Some animals are not content to stick to a single phenotype; these species, known as polymorphs, contain in their molecular blueprint the tendency to express two or more forms across a population, an ability largely unconstrained by epigenetic variables but still subject to selective forces that determine their relative frequency of occurence. Such variations, which affect one or both sexes to a random degree, may simply involve a markedly different colour pattern, longer appendages or sturdier proportions. They can also encompass subtler properties that affect one's ability to digest particular foods, resist certain parasites or mimic sympatric hosts and models. But even simple contrasts, between light and dark, or plain and peppered, can tilt the scales of survival towards individuals that find themselves born into an environment skewed in their favour. How the die is loaded may shift with the seasons or swing to the tune of industrial forces, with the victims serving as trade-offs of a predilection for genetic hedging that preserves the resilience of a species or accelerates its division at the cost of otherwise fit representatives who grow up in the wrong time or place.
Without the benefit of a full series of specimens from different localities, members of a single polychromatic taxon can at times be mistaken for distinct species. This was the case of a small dragonfly that lives in waterlogged portions of Southeast Asian jungles. In 1878, a Viennese entomologist named Friedrich Moritz Brauer described Orchithemis pulcherrima, a libellulid with a bright orange-red abdomen, from specimens collected from the southern tip of the Malay peninsula. In the same year, by chance or competition, Baron Michel Edmond de Sélys-Longchamps, a Belgian odonatologist, christened an insect of like build but with a largely black abdomen Calothemis exsudans, based on types from Singapore and Java. Subsequent comparisons yielded no discernible structural differences between the two and the junior binomial was duly expunged.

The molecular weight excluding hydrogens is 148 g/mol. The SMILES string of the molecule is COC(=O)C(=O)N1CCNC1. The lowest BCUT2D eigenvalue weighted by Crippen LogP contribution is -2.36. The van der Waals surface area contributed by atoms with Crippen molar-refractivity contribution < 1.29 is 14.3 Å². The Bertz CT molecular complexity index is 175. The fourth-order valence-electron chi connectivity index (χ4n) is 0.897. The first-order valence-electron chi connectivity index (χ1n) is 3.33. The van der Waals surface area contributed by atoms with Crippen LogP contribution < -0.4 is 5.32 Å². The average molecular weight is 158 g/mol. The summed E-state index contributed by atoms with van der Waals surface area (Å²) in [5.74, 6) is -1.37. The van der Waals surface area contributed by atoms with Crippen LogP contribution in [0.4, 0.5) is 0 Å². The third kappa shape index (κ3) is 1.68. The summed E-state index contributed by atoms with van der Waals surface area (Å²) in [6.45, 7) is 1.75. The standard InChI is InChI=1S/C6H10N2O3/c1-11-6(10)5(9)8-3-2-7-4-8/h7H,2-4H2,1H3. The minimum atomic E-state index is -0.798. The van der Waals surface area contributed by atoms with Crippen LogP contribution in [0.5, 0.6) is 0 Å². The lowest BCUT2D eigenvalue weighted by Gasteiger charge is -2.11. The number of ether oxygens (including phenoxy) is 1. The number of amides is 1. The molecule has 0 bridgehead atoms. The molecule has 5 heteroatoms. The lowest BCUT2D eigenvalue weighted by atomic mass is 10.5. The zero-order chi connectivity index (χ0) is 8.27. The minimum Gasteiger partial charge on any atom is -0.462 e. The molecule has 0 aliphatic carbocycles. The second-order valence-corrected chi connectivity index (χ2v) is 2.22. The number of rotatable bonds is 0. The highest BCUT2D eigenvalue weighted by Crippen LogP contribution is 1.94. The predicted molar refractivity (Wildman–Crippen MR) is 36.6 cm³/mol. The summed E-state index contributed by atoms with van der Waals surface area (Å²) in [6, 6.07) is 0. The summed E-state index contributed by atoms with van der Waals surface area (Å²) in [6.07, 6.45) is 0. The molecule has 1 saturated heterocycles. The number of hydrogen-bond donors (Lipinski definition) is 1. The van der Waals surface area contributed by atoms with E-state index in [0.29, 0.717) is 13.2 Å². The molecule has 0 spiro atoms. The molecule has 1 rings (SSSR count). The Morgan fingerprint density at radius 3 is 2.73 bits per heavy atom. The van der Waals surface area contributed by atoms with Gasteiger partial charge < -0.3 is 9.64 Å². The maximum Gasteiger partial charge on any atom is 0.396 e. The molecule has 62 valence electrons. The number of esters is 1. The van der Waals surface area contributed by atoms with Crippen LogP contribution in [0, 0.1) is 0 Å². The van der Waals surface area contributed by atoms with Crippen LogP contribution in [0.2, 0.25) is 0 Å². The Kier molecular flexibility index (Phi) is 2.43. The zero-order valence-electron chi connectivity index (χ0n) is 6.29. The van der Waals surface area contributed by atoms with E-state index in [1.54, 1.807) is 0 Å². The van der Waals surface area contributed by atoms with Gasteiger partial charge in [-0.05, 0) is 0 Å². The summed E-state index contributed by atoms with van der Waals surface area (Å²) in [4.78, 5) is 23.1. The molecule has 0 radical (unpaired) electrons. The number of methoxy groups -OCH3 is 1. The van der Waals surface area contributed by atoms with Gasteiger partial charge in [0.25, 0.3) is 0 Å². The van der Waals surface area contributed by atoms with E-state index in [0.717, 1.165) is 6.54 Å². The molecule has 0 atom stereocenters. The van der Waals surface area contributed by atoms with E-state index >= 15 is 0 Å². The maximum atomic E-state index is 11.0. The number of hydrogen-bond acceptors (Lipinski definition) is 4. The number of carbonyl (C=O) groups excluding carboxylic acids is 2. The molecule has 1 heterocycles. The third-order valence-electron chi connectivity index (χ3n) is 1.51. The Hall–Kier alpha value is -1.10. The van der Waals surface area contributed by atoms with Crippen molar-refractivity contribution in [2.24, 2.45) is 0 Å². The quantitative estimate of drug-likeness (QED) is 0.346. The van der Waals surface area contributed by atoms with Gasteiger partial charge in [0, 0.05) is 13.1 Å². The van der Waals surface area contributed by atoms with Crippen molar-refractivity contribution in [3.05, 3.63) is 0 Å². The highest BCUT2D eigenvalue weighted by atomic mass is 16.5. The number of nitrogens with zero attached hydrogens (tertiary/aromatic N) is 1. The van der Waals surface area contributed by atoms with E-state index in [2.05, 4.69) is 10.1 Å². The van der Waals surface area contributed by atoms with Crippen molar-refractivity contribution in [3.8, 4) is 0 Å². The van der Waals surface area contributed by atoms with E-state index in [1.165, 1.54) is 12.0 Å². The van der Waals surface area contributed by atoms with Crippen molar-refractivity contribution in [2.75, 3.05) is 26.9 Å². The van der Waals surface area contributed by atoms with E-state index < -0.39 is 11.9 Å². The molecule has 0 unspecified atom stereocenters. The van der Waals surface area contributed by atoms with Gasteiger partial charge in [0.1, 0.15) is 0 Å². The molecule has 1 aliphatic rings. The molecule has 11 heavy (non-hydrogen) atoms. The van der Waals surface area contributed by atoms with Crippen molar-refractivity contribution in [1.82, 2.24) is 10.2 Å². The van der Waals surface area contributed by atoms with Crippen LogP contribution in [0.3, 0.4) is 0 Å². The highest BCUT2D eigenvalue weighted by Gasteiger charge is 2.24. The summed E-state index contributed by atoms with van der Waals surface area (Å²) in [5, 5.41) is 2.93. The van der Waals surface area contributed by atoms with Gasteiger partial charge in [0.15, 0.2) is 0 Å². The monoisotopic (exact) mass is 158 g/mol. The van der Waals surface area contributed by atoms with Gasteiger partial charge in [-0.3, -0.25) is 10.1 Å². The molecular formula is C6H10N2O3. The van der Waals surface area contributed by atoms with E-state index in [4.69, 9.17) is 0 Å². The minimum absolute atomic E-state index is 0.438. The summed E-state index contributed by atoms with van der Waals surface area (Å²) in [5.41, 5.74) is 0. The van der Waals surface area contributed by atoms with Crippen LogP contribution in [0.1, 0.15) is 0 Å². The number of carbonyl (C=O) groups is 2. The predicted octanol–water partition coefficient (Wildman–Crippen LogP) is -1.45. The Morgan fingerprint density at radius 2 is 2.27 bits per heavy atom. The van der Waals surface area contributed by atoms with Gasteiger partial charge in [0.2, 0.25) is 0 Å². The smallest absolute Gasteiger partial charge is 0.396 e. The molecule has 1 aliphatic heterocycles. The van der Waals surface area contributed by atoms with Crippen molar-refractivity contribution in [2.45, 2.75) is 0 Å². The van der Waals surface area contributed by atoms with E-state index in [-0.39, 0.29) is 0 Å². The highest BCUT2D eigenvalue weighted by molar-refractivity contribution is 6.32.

The variable sentinel thus challenges collectors of virtual specimens with a quintet of adults: males in red or blueish black plus females in dark hues as well as andochromatic colours. What determines the donning of one suit over another is unknown, but for some reason, swarthy males and scarlet females are scarce compared to their counterparts. Confined to protected clearings and dense margins in shaded woods, these dragonflies are easily distinguished from other erythraeus libellulids by their broad, flattened abdomens and slim wings, which are nearly in equal in width. Settling on low vegetation by cool waters, the males defend their territories with chlorocyphid-like face-offs and fluttery swoops before returning to their posts. Little else, save passing appetites, relieves these sentinels from their turf, for their hunting grounds, soft, sick and stable only to feet of unbearable lightness, resist intrusion and ring their guardian spirits with stockades of thorns and the sinking tread of a fey swamp thing.